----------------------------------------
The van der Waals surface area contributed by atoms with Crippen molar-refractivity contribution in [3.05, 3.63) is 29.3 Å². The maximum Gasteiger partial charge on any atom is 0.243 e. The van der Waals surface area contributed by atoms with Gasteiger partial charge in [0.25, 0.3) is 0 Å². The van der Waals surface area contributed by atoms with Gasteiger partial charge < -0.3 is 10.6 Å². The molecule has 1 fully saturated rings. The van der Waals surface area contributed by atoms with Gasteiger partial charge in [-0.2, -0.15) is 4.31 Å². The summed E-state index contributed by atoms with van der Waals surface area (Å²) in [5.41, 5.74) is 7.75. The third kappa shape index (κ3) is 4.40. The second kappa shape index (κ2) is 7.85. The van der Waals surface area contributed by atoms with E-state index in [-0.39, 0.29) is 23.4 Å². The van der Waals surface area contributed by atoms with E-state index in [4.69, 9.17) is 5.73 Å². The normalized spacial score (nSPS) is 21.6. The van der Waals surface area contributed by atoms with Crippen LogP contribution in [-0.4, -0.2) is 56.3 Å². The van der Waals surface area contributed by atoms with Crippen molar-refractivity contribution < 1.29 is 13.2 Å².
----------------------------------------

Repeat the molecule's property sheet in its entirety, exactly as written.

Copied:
The van der Waals surface area contributed by atoms with Crippen molar-refractivity contribution in [3.05, 3.63) is 29.3 Å². The maximum Gasteiger partial charge on any atom is 0.243 e. The van der Waals surface area contributed by atoms with Gasteiger partial charge in [0.25, 0.3) is 0 Å². The van der Waals surface area contributed by atoms with Gasteiger partial charge < -0.3 is 10.6 Å². The molecule has 1 fully saturated rings. The van der Waals surface area contributed by atoms with Gasteiger partial charge in [-0.2, -0.15) is 4.31 Å². The summed E-state index contributed by atoms with van der Waals surface area (Å²) in [5.41, 5.74) is 7.75. The third kappa shape index (κ3) is 4.40. The second kappa shape index (κ2) is 7.85. The van der Waals surface area contributed by atoms with E-state index in [-0.39, 0.29) is 23.4 Å². The van der Waals surface area contributed by atoms with E-state index in [4.69, 9.17) is 5.73 Å². The normalized spacial score (nSPS) is 21.6. The van der Waals surface area contributed by atoms with Crippen LogP contribution in [-0.4, -0.2) is 56.3 Å². The van der Waals surface area contributed by atoms with Crippen molar-refractivity contribution < 1.29 is 13.2 Å².